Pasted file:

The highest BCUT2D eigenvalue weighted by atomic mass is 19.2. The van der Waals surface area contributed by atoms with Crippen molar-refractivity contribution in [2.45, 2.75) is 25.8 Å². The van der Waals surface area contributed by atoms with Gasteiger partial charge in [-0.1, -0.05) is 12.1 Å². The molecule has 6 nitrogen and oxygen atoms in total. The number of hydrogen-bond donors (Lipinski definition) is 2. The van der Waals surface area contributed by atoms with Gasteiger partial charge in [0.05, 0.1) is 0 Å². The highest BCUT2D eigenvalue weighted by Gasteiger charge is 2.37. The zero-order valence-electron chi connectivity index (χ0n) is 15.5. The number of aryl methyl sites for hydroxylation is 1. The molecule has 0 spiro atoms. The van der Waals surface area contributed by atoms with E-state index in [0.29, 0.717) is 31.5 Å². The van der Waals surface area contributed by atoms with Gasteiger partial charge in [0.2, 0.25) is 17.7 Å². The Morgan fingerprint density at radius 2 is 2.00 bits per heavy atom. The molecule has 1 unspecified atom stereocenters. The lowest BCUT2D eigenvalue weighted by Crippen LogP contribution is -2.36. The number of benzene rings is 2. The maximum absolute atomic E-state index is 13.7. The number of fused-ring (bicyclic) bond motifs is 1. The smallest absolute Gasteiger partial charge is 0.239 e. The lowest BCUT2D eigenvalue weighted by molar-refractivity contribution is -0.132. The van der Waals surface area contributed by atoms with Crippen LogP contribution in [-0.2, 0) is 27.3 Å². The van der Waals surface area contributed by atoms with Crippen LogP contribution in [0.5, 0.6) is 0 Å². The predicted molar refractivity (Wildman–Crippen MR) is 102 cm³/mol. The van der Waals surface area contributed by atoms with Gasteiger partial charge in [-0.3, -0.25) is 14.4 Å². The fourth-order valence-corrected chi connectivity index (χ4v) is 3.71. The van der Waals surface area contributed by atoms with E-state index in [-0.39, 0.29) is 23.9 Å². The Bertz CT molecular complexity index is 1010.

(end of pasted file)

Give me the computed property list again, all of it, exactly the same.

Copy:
The highest BCUT2D eigenvalue weighted by atomic mass is 19.2. The van der Waals surface area contributed by atoms with Crippen molar-refractivity contribution in [2.45, 2.75) is 25.8 Å². The van der Waals surface area contributed by atoms with Gasteiger partial charge in [-0.1, -0.05) is 12.1 Å². The molecule has 6 nitrogen and oxygen atoms in total. The number of hydrogen-bond donors (Lipinski definition) is 2. The van der Waals surface area contributed by atoms with Gasteiger partial charge in [0.05, 0.1) is 0 Å². The highest BCUT2D eigenvalue weighted by Gasteiger charge is 2.37. The zero-order valence-electron chi connectivity index (χ0n) is 15.5. The number of aryl methyl sites for hydroxylation is 1. The molecule has 0 spiro atoms. The van der Waals surface area contributed by atoms with E-state index in [0.29, 0.717) is 31.5 Å². The van der Waals surface area contributed by atoms with Gasteiger partial charge in [0.2, 0.25) is 17.7 Å². The Morgan fingerprint density at radius 2 is 2.00 bits per heavy atom. The molecule has 1 unspecified atom stereocenters. The lowest BCUT2D eigenvalue weighted by Crippen LogP contribution is -2.36. The number of benzene rings is 2. The maximum absolute atomic E-state index is 13.7. The number of fused-ring (bicyclic) bond motifs is 1. The smallest absolute Gasteiger partial charge is 0.239 e. The lowest BCUT2D eigenvalue weighted by molar-refractivity contribution is -0.132. The van der Waals surface area contributed by atoms with Crippen LogP contribution in [-0.2, 0) is 27.3 Å². The van der Waals surface area contributed by atoms with Crippen LogP contribution in [0.5, 0.6) is 0 Å². The predicted molar refractivity (Wildman–Crippen MR) is 102 cm³/mol. The van der Waals surface area contributed by atoms with Gasteiger partial charge in [-0.3, -0.25) is 14.4 Å². The fourth-order valence-corrected chi connectivity index (χ4v) is 3.71. The van der Waals surface area contributed by atoms with E-state index in [-0.39, 0.29) is 23.9 Å². The Bertz CT molecular complexity index is 1010.